Five new practices clinicians should avoid in rheumatology by American Academy of Pediatrics
The American Academy of Pediatrics has expanded its Choosing Wisely campaign with 5 new practices clinicians should avoid in rheumatology. Fellow members of the American Academy of Pediatrics Section on Rheumatology were polled to create a list of practices that “resulted in misuse of laboratory studies and resources.” The list was broken down into 5 statements addressing the most common misconceptions when encountering pediatric autoimmune conditions.
Five Things Physicians and Patients Should Question Rheumatology-
1. Do not prescribe opioids for chronic pain management in patients with autoimmune disease.
Opioids are generally acceptable in pediatric medicine for short-term pain control associated with surgery or trauma. They are not recommended for the treatment of chronic pain. Research has shown morphine and similar medications are not superior to ibuprofen and have significantly more adverse effects, e.g. opioid dependence and withdrawal symptoms. Adverse effects may occur after as few as 5 days of use. Use of opioids for medical purposes in adolescence also increases the risk of long-term use and misuse in adulthood. Opioids do not reduce inflammation from active arthritis and should be reserved for short-term use in cases of severe pain secondary to joint damage. Long-term pain control should be addressed with a multidisciplinary approach combining pharmacologic, behavioural, and exercise-based modalities.
2. Do not order antinuclear antibody (ANA) and another autoantibody testing on a child unless there is strong suspicion or specific signs of autoimmune disease.
The antinuclear antibody (ANA) has a high sensitivity for only one disease, systemic lupus erythematosus (SLE), but has very poor specificity for SLE and every other rheumatic disease. Therefore, it is not useful or indicated as a general screen of autoimmunity.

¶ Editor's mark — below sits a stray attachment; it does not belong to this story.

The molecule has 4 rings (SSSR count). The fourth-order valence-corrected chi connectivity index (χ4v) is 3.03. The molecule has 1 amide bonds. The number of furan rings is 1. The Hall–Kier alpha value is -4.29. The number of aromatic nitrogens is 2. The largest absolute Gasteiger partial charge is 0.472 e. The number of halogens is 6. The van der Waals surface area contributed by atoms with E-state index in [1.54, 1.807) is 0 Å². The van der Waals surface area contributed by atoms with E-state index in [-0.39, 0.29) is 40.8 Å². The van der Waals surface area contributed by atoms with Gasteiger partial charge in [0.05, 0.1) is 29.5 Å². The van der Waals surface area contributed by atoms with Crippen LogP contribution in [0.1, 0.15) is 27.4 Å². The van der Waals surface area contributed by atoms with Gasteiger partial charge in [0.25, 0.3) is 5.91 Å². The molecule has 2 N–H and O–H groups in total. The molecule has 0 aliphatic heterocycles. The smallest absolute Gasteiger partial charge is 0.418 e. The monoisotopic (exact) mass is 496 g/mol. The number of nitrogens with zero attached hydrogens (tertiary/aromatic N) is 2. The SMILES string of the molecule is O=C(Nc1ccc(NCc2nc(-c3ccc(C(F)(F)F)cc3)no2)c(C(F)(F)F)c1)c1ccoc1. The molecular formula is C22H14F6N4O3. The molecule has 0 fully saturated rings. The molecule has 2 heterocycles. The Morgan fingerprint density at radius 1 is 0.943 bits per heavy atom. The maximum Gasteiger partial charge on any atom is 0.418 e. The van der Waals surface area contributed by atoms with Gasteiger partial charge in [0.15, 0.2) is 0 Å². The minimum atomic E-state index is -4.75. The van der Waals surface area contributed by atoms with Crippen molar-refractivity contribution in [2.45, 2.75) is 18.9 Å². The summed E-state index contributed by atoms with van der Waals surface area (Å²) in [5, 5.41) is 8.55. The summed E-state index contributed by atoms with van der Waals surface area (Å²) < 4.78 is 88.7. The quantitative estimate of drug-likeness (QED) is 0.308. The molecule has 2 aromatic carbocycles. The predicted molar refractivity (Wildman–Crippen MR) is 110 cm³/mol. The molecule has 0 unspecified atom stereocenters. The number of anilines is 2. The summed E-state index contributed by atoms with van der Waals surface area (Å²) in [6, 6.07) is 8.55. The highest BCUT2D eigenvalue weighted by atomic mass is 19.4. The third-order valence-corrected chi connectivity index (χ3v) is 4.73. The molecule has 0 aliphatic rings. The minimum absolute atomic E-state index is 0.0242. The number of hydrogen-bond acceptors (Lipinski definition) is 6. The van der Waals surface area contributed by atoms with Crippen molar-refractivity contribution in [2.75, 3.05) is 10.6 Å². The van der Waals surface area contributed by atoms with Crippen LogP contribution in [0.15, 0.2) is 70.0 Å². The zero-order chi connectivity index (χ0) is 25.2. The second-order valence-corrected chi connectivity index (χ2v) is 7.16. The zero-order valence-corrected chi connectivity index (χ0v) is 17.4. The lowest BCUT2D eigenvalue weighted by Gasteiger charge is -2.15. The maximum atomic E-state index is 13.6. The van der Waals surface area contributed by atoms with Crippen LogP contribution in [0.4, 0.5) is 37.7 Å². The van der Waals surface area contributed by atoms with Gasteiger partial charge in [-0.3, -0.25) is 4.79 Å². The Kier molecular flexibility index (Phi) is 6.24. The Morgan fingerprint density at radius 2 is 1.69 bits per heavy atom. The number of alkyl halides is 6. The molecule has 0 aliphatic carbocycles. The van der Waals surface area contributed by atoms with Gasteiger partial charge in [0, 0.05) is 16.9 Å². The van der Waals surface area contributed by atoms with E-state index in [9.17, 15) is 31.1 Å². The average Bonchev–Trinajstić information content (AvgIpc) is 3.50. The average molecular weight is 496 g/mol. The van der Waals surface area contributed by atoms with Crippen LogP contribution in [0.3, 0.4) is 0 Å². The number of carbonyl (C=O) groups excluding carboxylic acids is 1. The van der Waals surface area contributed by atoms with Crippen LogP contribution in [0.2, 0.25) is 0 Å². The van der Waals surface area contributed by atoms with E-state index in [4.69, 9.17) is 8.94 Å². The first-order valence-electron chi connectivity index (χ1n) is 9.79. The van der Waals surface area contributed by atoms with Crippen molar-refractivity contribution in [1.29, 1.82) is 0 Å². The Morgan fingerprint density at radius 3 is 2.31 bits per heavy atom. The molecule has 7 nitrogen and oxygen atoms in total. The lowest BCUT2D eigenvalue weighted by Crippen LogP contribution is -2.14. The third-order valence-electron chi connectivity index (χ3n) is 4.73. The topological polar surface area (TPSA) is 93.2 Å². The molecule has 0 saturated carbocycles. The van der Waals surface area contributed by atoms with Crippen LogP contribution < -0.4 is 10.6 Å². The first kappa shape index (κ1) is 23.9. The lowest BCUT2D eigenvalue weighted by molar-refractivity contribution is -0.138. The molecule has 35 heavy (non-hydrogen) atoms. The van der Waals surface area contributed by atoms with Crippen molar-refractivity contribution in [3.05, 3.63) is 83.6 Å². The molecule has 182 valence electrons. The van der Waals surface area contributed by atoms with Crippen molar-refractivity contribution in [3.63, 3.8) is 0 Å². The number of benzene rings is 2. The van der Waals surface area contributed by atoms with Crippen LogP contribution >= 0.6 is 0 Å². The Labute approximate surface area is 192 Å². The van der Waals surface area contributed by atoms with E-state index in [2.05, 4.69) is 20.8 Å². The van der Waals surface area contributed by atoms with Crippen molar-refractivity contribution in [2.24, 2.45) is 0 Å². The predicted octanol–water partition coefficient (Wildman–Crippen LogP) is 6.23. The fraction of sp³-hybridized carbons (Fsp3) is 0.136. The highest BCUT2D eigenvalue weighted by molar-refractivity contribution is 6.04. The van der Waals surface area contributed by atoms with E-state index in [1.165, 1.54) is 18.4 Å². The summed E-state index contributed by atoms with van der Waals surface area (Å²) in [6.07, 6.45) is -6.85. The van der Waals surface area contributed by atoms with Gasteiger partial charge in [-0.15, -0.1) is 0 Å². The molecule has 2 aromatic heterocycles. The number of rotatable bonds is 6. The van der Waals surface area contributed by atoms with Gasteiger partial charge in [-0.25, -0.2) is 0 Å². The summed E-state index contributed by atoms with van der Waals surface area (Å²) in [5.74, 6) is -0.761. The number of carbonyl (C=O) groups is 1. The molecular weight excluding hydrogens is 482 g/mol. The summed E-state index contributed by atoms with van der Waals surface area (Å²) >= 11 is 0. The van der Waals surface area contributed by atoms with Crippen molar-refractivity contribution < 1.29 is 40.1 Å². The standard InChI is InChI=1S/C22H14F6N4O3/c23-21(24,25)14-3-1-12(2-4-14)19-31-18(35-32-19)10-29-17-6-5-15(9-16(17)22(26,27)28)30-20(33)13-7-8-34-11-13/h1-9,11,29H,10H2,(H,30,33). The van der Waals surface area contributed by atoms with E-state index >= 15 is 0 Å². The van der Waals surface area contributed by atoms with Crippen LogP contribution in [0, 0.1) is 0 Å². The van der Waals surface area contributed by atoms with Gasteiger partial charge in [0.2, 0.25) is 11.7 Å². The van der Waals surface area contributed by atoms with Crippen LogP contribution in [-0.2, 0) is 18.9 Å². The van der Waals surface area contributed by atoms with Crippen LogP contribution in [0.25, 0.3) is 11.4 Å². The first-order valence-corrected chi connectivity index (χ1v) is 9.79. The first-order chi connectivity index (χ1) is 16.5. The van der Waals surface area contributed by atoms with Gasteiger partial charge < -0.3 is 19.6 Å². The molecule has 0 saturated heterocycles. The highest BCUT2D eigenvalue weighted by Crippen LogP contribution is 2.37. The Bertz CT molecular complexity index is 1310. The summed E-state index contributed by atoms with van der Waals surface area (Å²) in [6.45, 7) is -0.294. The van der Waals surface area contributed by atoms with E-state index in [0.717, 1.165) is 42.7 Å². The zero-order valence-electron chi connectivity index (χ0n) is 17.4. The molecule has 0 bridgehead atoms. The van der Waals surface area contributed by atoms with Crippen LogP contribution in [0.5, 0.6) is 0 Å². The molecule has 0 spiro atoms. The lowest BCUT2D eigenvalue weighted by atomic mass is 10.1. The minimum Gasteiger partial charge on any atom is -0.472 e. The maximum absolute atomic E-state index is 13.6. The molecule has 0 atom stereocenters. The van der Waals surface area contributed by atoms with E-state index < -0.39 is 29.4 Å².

A positive ANA may occur secondary to polyclonal activation of the immune system following an infection, or it may be positive without any identifiable reason/disease in up to 32% of the population. Limiting patients on which to order ANA would reduce unnecessary physician visits and laboratory expenses as well as parental anxiety. “Lupus panels” and other similar panels should also not be ordered without concerns for specific autoimmune disease. Additionally, since the ANA may always be positive and may fluctuate in titer, it is not recommended to retest it unless there is some new clinical concern.
3. Do not test for Lyme disease as a cause of musculoskeletal symptoms without an exposure history or appropriate exam findings.
The musculoskeletal manifestations of Lyme disease include brief attacks of arthralgia with early disseminated Lyme and/or intermittent or persistent episodes of arthritis in one or a few large joints, with a predilection for the knee, in late disease. Lyme testing in the absence of these features and without appropriate exposure from living in or traveling to a Lyme endemic area increases the likelihood of false-positive results and may lead to unnecessary follow-up and therapy. Diffuse arthralgias, myalgias, or fibromyalgia alone are not criteria for musculoskeletal Lyme disease.
4. Do not send periodic fever syndrome genetic panels prior to infectious and oncologic work up or in a patient without clear evidence of recurrent fever.
Fever is a common complaint in the pediatric age group with infectious etiology as the most common followed by malignancy. Thorough history and physical exam in addition to diligent documentation of fever and accompanying symptoms can often help define underlying etiology, minimizing as well as targeting additional work-up. Of note, most children with a periodic fever syndrome do not have a genetic mutation, and the most common periodic fever syndrome – PFAPA (periodic fever, adenitis, pharyngitis, aphthous ulcer) – is not associated with a monogenic mutation.
5. Do not order rheumatoid factor (RF) alone, or as part of a “panel” or “cascade” in children to evaluate for rheumatologic disease such as juvenile idiopathic arthritis (JIA) due to musculoskeletal complaints. Do not let laboratory results guide referral.
Juvenile idiopathic arthritis is a clinical diagnosis, and laboratory studies are used to prognosticate severity. Only 10-30% of children with JIA have a positive RF compared to the majority of adults with rheumatoid arthritis. The relevance of other antibodies such as anti-cyclic citrullinated peptide (anti-CCP) has not been established in the pediatric population. Additionally, RF is nonspecific and can be positive in other diseases, infections, or healthy individuals, and these labs are typically expensive. Patients may still have JIA despite a negative RF, and a positive test with no clinical disease causes significant parental anxiety and may result in additional unnecessary testing.
For more information, visit www.aap.org.